Normalization Question

#1
Hello all,

I am data mining Wikipedia to discern which titles are edited in the most countries by geolocating edits performed with IP addresses. I am only interested in the top 100 titles edited in the most countries. I am arguing that these titles represent global ideas because their edits are the most spatially widespread. With these counts, I can then measure per country how many of these global titles are edited in that particular country. This then can be used to create a type of globalization index per country (e.g. Germany edited 95 of the titles edited in the most countries). I eventually would like to do a correlation of this index with a well established globalization index that relies on counting objects crossing borders (e.g., import/export). My argument is that the higher the connectivity of a country, the higher the globalized title index. I am only interested in the subject matter and discourses in the top 100 titles, so I need my same to be manageable.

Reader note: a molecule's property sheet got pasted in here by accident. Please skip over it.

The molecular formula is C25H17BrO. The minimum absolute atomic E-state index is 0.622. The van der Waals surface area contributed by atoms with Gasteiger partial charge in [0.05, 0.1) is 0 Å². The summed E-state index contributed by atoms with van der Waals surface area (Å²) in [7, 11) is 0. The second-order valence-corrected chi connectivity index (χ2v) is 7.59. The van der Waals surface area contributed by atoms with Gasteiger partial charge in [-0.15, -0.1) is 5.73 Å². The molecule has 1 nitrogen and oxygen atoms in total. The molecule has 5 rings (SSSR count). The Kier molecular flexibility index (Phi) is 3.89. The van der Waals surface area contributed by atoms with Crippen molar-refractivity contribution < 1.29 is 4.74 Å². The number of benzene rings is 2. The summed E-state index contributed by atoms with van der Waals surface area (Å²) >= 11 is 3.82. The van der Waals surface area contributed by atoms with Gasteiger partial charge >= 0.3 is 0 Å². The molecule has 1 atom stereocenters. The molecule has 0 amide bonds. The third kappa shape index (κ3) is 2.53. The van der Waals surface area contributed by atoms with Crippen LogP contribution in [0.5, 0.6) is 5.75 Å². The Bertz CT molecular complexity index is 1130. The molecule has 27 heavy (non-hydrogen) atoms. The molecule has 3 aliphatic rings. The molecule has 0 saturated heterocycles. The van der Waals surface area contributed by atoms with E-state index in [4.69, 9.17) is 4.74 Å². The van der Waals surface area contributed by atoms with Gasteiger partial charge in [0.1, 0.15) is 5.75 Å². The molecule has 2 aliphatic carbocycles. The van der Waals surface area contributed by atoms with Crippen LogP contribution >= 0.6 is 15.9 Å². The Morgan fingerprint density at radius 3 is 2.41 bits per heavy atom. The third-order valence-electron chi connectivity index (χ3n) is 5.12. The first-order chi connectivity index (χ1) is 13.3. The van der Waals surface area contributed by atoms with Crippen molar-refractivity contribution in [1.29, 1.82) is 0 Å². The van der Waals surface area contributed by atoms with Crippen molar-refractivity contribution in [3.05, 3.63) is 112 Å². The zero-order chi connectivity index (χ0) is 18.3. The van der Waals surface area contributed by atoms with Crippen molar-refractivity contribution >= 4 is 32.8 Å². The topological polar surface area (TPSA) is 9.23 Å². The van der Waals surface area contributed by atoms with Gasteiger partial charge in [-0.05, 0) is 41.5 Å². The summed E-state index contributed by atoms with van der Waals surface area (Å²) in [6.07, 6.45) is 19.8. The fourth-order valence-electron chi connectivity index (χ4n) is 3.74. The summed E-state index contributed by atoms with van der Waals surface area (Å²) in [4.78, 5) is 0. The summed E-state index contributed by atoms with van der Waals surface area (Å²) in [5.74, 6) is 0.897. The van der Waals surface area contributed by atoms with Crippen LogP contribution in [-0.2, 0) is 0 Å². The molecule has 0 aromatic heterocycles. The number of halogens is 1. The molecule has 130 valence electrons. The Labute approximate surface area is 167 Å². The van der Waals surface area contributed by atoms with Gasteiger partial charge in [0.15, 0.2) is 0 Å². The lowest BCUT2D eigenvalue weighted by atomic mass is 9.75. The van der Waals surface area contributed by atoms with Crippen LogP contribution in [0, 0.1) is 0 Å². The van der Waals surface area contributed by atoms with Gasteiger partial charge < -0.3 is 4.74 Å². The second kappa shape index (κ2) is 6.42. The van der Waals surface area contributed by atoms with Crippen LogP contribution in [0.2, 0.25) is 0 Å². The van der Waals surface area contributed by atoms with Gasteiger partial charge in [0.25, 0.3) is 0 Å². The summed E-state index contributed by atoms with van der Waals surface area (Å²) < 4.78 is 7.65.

My question is regarding the normalization of data. The size of the population does effect the number of titles edited per country. However, this is not a normal per capita situation, for example a murder rate is all murders/population. I am arbitrarily selecting only the top one hundred titles on a list of titles per number of countries in which they are edited. It would be analogous to setting a murder rate to the 100 most gruesome murders/population. A title that might be 101st in rank on the list could still be considered global is this aspect, but it just didn't make it to the top 100. So, I am uneasy about normalizing the data.

What would be the best way to normalize this data by size of population or edits within Wikipedia per country given the situation that the numerator is an arbitrarily delimited group of a phenomenon?

Your help is greatly appreciated,
Tom